When Arnold S. Goldstein was a young man, years before he completed his law degree, published his first of many books on entrepreneurship, or became professor of pharmacy and acting dean of what was then the College of Pharmacy and Allied Health Professions, his sister Ilene Order challenged him to learn Rhapsody in Blue for the piano. The composition, she said, was in his blood.
So, too, was an unquenchable thirst for knowledge, according to Goldstein’s wife, Marlene. Ignoring his inexperience with the instrument, Goldstein jumped on the challenge, immediately getting his hands dirty as he learned to maneuver them over the keys.
It is precisely this style of learning-by-doing that will be celebrated and honed in the new Arnold S. Goldstein Simulation Laboratories Suite in the Bouvé College of Health Sciences, which was unveiled on Thursday in a ribbon cutting ceremony.
In 2011, Marlene invested $2 million to name the new suite in memory of her late husband, who passed away in 2010. Orbis Education, Bouvé’s partner in providing online healthcare education programs, has since invested another $500,000 in additional funding. “This has been a dream come true. As I came to Bouvé it was an idea—now, with the help of many we have brought it to fruition,” said Terry Fulmer, Bouvé’s dean.
Thursday’s event featured remarks from several of Goldstein’s family members and friends, all of whom highlighted the former faculty member’s thirst for knowledge and dedication to Northeastern experiential-education model. “Arnold loved this university and everything it stands for,” said Goldstein’s wife. “He would be very proud of what it is doing now.”
“Bouvé is a hotbed of one of our most distinguishing features: experiential learning,” added Stephen W. Director, provost and senior vice president of academic affairs.
The lab suite features a host of video capture technologies, four simulation bays, two debriefing rooms, and nine high fidelity patient simulators. It will facilitate healthcare instruction, utilizing computer-driven mannequins and lifelike models, and will allow faculty and students to replicate clinical symptoms and modulate realistic human responses.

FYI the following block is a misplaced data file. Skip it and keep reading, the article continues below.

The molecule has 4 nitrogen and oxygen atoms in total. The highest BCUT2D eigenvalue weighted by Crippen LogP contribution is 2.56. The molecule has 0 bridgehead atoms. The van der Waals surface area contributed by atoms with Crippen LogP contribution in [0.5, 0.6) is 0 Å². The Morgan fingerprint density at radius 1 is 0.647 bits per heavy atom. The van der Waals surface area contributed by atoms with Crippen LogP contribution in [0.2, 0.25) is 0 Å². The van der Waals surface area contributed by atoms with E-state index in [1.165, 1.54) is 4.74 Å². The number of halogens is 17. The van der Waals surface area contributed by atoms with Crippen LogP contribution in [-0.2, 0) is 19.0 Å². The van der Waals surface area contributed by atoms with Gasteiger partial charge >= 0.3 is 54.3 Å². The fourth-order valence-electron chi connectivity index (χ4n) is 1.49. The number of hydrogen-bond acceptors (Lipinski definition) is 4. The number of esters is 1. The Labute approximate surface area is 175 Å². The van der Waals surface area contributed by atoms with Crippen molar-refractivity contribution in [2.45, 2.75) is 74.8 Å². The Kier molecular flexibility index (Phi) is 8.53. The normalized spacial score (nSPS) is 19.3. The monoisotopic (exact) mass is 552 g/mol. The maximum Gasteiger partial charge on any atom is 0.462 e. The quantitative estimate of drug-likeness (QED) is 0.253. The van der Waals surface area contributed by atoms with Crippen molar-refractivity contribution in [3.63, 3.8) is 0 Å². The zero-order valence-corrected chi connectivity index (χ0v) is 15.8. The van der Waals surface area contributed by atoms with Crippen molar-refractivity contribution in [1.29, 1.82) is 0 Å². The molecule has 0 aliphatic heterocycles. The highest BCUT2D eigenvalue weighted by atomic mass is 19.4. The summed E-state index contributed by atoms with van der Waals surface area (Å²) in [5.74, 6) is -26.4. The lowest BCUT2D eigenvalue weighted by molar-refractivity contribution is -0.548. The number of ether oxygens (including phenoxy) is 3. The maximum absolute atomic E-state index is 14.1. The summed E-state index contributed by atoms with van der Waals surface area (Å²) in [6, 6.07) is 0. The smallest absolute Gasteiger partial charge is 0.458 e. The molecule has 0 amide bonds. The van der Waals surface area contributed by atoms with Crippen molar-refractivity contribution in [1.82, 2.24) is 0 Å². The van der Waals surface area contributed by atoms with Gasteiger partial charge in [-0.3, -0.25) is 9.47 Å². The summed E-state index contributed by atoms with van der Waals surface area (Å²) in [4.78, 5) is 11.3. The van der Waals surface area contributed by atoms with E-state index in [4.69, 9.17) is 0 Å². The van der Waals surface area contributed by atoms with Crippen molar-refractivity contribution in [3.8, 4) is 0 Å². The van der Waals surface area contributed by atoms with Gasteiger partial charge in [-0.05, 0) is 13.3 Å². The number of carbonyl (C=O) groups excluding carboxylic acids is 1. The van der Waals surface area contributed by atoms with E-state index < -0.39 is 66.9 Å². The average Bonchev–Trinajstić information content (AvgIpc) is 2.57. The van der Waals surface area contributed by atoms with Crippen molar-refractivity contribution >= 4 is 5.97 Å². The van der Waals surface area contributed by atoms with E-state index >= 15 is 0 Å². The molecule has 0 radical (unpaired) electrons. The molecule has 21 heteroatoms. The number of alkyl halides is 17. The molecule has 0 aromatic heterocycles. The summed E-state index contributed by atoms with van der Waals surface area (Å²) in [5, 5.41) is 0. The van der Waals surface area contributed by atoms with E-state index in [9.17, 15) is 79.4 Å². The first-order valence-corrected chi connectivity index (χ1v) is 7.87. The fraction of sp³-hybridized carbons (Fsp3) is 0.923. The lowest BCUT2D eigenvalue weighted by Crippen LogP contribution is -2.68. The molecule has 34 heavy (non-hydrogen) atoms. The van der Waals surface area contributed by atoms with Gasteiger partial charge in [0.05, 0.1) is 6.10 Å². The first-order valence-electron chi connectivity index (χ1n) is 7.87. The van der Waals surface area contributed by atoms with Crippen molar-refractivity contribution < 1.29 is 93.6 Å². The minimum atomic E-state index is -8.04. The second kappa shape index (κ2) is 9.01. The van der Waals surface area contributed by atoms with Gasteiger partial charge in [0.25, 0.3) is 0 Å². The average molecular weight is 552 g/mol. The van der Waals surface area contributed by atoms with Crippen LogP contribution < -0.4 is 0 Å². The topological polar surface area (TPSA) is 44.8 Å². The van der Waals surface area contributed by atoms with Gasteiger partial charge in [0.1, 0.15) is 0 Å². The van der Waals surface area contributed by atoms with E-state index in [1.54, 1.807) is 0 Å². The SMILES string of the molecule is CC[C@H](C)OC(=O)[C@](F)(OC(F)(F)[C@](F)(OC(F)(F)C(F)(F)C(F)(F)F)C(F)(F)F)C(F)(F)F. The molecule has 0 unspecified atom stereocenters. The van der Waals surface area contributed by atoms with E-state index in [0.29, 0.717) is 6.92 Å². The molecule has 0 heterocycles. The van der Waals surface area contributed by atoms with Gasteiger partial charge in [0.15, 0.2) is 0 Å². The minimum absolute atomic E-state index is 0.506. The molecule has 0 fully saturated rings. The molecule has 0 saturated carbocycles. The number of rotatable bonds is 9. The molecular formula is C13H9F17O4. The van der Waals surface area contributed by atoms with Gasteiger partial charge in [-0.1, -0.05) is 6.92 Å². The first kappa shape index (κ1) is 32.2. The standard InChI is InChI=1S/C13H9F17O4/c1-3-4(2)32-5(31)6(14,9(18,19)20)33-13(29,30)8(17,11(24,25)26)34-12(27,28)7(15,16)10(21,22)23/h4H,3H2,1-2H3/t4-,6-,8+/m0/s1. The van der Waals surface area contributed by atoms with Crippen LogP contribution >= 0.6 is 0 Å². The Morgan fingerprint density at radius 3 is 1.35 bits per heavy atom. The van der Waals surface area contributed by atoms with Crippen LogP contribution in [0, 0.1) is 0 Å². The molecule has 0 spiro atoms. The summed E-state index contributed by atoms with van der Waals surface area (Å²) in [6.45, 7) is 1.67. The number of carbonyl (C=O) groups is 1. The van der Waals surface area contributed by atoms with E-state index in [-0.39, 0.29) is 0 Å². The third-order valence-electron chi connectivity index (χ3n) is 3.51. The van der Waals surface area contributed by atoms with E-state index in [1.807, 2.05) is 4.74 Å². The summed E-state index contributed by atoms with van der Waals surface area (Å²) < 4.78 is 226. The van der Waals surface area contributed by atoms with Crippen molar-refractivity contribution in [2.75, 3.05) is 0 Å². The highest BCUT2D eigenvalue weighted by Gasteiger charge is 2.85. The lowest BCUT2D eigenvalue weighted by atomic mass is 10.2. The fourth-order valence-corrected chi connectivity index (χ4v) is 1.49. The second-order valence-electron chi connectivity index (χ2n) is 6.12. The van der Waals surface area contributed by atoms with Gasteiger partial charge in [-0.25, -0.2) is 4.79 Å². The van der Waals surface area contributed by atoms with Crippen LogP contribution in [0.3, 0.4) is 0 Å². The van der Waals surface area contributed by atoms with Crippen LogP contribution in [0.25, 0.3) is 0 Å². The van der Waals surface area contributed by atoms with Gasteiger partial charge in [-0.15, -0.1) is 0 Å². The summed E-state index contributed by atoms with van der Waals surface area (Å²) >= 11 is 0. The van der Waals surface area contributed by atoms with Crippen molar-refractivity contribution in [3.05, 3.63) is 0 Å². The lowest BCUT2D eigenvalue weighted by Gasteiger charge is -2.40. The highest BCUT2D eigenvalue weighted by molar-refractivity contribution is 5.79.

The suite will enable a collaborative learning environment for students across health professions—from nurses and physician assistants to physical therapists, speech language pathologists, and pharmacists. By training students in techniques designed to ensure patient safety, improve outcomes, and prevent medical errors, the simulation suite will have a significant impact on the next generation of healthcare providers and bolster national efforts in health education, research, and service.
“The challenge up until now is you’ve had people in hospitals being forced to work together but we weren’t educating students to do that,” said associate clinical professor Jamie Musler, who directs the new facility. “At some point, if you’re going to change a culture, whether it’s medicine or anything else, you have to do it from the ground up.”
The facility reflects the university’s longstanding commitment to providing state-of-the-art facilities that support research and teaching. “To my father Northeastern has always been one of the top universities in the world but just needed to grow into that role,” said Meredith Goldstein. “And he was proud because he knew this before anyone else did. Whatever Northeastern wanted to become, he believed it was possible.”